Exploring Sustainability in Cultural Networks

From September 27th – 30th 2017, Raphaela Henze and Victoria Durrer, co-founders of the AHRC funded Brokering Intercultural Exchange network, took part in the 25th ENCATC Congress on Cultural Management and Policy in Brussels. International academics, researchers, policymakers and arts and cultural managers came together to discuss and reflect on the purpose, role and sustainability of networks.

Our participation in the conference facilitated reflection on what we have learned from the research work of our network to date, in relation to networks specifically as we were able to host a workshop exploring our rationale for, and management of, an interdisciplinary, inter-professional and international network exploring intercultural exchange both between and within nations.

We reflected on the influence of the funding and the application process on shaping the agenda, the content and the make-up of our network. The funding has provided incredible opportunity to reach voices and perspectives completely new to us. At the same time, it led us to put some heavy expectations on ourselves. It influenced us into a kind of producer role, where we have held a number of wonderful and stimulating seminars throughout the year, that may have left us less time than we would have liked for reflection on the issues raised. An administrator of the network is thus key to a strong support system.

We have found use of the digital incredibly important to our process. Web conferencing facilities have been important to arrange meetings, but also to include people from afar to share presentations and participate in discussions at our seminars. Use of soundcloud, slideshare and our website have helped us share what we have learned regarding the traditions, assumptions and activities underpinning intercultural exchange in arts and cultural management practice and education.

Call for papers have really helped us find what we are calling ‘hidden’ voices on the subject. These individuals are not so much ‘hidden’. In fact they are very active and visible in the work that they do in arts and cultural management practice and education, but they may be ‘hidden’ from the global-north west dominated literature, debates and discussions on arts and cultural management. Yet, we found we were reliant on certain networks in sharing our call—ENCATC, AAAE and Arterial among them, but voices from South America and smaller nations in Southeast Asia are still absent thus far from our discussions. This has led us to interrogate more deeply the role of networks in perpetuating exclusions and inequality in critical debates.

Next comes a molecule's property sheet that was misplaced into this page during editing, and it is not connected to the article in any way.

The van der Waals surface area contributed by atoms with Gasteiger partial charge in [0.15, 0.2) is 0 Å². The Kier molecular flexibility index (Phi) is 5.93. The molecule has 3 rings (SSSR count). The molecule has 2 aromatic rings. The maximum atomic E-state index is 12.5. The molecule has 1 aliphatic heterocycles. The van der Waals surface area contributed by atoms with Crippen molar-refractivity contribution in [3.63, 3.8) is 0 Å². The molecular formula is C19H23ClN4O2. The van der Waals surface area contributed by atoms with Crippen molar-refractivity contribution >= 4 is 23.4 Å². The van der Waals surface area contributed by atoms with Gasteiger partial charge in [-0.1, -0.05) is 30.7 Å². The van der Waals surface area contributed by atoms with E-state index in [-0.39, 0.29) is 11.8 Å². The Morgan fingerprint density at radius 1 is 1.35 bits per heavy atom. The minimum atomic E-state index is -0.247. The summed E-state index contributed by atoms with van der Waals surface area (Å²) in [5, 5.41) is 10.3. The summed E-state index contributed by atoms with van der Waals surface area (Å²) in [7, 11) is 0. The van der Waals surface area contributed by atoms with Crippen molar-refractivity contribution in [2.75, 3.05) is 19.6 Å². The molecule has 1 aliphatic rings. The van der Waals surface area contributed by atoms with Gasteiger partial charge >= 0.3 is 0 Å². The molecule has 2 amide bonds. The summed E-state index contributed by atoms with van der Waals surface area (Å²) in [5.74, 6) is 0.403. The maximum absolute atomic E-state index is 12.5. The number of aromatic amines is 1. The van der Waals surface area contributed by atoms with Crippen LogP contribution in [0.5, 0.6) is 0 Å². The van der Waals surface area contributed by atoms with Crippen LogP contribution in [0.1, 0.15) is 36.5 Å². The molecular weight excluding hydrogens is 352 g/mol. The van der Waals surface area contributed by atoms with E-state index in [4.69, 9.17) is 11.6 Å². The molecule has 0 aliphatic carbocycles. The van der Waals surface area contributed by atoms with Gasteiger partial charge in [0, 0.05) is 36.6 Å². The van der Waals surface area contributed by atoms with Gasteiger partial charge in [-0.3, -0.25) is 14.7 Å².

That said, we have discovered and met some really wonderful colleagues, who are interested and engaged in examining the role of our profession and our perpetuation and professionalization of it through transnational education. Many have become Associate members of the network or have gone on to develop research projects with us. We have found throughout the process that it is through small gatherings where these connections emerge. The larger conferences are wonderful for gathering, hearing and being introduced to new perspectives but it has been in the smaller seminars and workshops where we have really exchanged, debated and learned.

We are grateful for the input and sharing that took place, also, at our workshop in the ENCATC session. Individuals from networks across the world and at various stages of development shared their experiences and insights with us. Together we explored important issues to consider when starting a network, such as clarifying not only the purpose or goal of the work, but whether or not the work you are doing is inward facing (amongst members) or outward facing (more public and about profile raising). The importance of determining the projected life of a network is also critical—is it a long term or short term endeavour?

Networks provide an opportunity for people with a common interest or cause to come together, grain knowledge and build trust, expertise and collective effort. A number of skills required for the management of a network were recognised, which include digital, communication, negotiation, and diplomatic skills. Understanding and identifying skills amongst members can help. Acknowledging and being honest about capacity amongst members is also important.

Challenges were found over the loss of memory that can sometimes arise when membership changes as well as the bureaucracy involved in some types of network structures and the associated financing. In fact, digital skills, determining what activities on which to focus one’s energy, managing the competing interests that can emerge among members, and developing mechanisms for cooperation between networks were key challenges highlighted amongst workshop participants.

Overall though, it was felt that having the space to reflect and review the work and rationale for a network is most important to its sustainability or, even, to realising that it has served its purpose. For that, we are appreciative of the ENCTAC session for facilitating that opportunity for us.



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